"Batman's" Gotham Was... Scott Snyder and Greg Capullo
One of the most difficult periods for a filmmaker is the one between a project’s completion and release. Once the film comes out, whether it is a hit or not, the creator at least knows where he or she stands. Before it comes out, though, their mind just races with the possibilities. You would be surprised at the massive hits whose directors were freaking out after filming was complete about all the things that had gone wrong and how no one was going to go watch the movie they had just spent months of their lives making. It was just this sort of reaction by director George Lucas in 1976 that led to one of the craziest bets in film history.
As many Star Wars fans know, filming of the original Star Wars was about as close to a disaster as you can get. The movie was initially scheduled for a Christmas 1976 release, but production delays pushed it all the way to summer 1977. The feature was about 40 percent over budget, and there was little buzz ahead of its release, as science fiction films weren’t exactly known at the time for being box-office successes. Moreover, due to the delays, the editing and special effects were also pushed back, and because some of those effects were unlike any seen in films before, it was very risky to be working under such a cramped deadline. At an advance screening in February 1977, just three months before release, many of the film’s special effects (including the climactic battle at the Death Star between the Rebel starships and the Imperial TIE Fighters) had not been finished. So Lucas was a bit of a wreck. Once completed, 20th Century Fox actually was quite impressed with the picture, but Lucas was still wary. When one studio executive remarked, “You’re drunk and crazy — this picture’s going to be the biggest hit ever made,” Lucas retorted, “Oh, no. It won’t make more than 15 million.”
So, keeping Lucas’ perspective in mind, imagine what happened when he visited his good friend Steven Spielberg on the set of Close Encounters of the Third Kind in 1976 after filming wrapped on Star Wars. Spielberg, remember, was just coming off directing Jaws, which was at the time one of the biggest moneymakers in movie history. So in Spielberg, Lucas saw someone who really had this “making a hit film” thing down. In the 2007 Turner Classic Movies documentary Spielberg on Spielberg, the director recalled Lucas’ visit:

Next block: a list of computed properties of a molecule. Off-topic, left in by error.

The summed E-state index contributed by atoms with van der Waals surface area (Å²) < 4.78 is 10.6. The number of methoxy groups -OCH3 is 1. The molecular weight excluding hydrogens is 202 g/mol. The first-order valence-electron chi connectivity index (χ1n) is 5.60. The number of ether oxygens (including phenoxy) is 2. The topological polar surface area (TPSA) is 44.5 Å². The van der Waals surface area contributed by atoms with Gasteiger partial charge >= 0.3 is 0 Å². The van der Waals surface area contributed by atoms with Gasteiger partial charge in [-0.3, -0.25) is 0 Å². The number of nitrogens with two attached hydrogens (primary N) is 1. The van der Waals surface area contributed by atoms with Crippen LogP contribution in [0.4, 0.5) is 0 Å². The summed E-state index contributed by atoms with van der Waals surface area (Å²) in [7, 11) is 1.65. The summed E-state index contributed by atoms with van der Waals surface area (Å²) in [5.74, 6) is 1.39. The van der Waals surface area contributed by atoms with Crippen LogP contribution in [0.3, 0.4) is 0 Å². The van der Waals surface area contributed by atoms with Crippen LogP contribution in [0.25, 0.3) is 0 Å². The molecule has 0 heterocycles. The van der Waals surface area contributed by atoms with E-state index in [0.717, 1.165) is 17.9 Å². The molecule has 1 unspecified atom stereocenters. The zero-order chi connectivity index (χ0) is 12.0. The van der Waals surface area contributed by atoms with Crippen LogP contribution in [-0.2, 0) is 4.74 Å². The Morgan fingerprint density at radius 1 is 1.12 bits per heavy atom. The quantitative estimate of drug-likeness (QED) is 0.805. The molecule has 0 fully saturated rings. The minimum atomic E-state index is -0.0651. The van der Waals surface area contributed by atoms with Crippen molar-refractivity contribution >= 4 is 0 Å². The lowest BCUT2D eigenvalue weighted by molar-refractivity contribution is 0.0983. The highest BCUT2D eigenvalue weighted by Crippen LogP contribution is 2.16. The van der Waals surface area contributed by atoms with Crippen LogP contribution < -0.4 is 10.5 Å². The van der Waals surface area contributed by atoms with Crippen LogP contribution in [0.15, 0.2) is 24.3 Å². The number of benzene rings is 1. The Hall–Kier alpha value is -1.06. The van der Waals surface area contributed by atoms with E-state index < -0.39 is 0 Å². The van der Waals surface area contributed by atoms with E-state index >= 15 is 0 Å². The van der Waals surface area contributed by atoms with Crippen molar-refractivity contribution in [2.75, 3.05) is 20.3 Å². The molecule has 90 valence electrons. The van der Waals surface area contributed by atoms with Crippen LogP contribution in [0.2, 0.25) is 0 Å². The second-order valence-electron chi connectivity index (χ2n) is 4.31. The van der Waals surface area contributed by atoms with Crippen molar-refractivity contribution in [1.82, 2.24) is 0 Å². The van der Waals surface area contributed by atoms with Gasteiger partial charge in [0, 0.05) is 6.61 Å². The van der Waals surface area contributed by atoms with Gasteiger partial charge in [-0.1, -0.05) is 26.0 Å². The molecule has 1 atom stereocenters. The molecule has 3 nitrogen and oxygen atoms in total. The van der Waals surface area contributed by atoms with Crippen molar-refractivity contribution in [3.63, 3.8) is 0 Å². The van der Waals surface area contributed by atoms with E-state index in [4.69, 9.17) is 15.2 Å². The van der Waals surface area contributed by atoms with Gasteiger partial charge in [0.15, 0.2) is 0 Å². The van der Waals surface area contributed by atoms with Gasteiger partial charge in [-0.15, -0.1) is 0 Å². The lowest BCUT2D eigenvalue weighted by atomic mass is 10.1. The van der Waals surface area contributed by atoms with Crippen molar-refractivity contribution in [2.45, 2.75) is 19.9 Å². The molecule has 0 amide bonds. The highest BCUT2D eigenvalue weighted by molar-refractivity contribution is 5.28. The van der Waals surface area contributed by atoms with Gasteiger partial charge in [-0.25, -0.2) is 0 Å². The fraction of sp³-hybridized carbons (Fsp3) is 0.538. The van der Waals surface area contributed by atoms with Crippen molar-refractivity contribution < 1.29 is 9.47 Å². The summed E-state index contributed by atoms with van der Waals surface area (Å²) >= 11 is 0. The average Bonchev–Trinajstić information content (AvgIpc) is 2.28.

George came back from Star Wars a nervous wreck. He didn’t feel Star Wars came up to the vision he initially had. He felt he had just made this little kids’ movie. He came to Mobile, Alabama where I was shooting Close Encounters on this humongous set and hung out with me for a couple of days. He said, ‘Oh my God, your movie is going to be so much more successful than Star Wars. This is gonna be the biggest hit of all time.’
This is where the bet came in. Spielberg continues:
He said, ‘You want to trade some points? I’ll give you two and a half per cent of Star Wars if you give me two and a half per cent of Close Encounters.’ “I said, ‘Sure, I’ll gamble with that, great.’
So the “bet” is that each filmmaker would have 2.5 percent of the other guy’s film (“points” are a term of art for percentage points). Therefore, they are each betting that their friend’s film will do better than their own. Specifically it is Lucas feeling his film will not do particularly well. So it seems pretty clear Spielberg was more being nice to his friend than anything else. That said, I think that it still counts as a bet, even if it was a bet meant more as a goodwill gesture than anything else. (Spielberg was good enough friends that he joined Lucas and Lucas’ wife on a trip to Hawaii after Star Wars was released. He and Lucas amusingly built an elaborate sand castle together to celebrate the film’s success. While there, they worked out plans collaborate on a movie, which turned out to be Raiders of the Lost Ark.) Naturally, even though Close Encounters of the Third Kind was a major success, Star Wars was a phenomenon and took in more than $400 million at the box office worldwide by the end of 1978.
A significant part of the story, though, (and one that Spielberg clarifies in the documentary) is that what was at issue here was NET points, not gross points. Gross points mean that you get a percentage of whatever the film makes. If the film makes $400 million, you get a percentage of $400 million. Net points, however, are a percentage of whatever the film makes after expenses are deducted, and as you might imagine, there are a whoooooooooole lot of expenses when it comes to making a film. In a previous Movie Urban Legends Revealed, I detailed how Paramount Pictures was reporting a net loss of more than $60 million nearly a year after the release of the blockbuster hit Forrest Gump (much to the chagrin of the fellow who wrote the book on which the film was based, who had agreed to 3 percent of the film’s net). So while Spielberg certainly has made some money from the staggering success of Star Wars, you’d probably be surprised by just how little he made from his 2.5 percent of the net profits of the film. Still, even if it isn’t a ton of money, it remains a cool story!
The legend is …
STATUS: Essentially True
Thanks to Steven Spielberg and Turner Classic Movies for the information!
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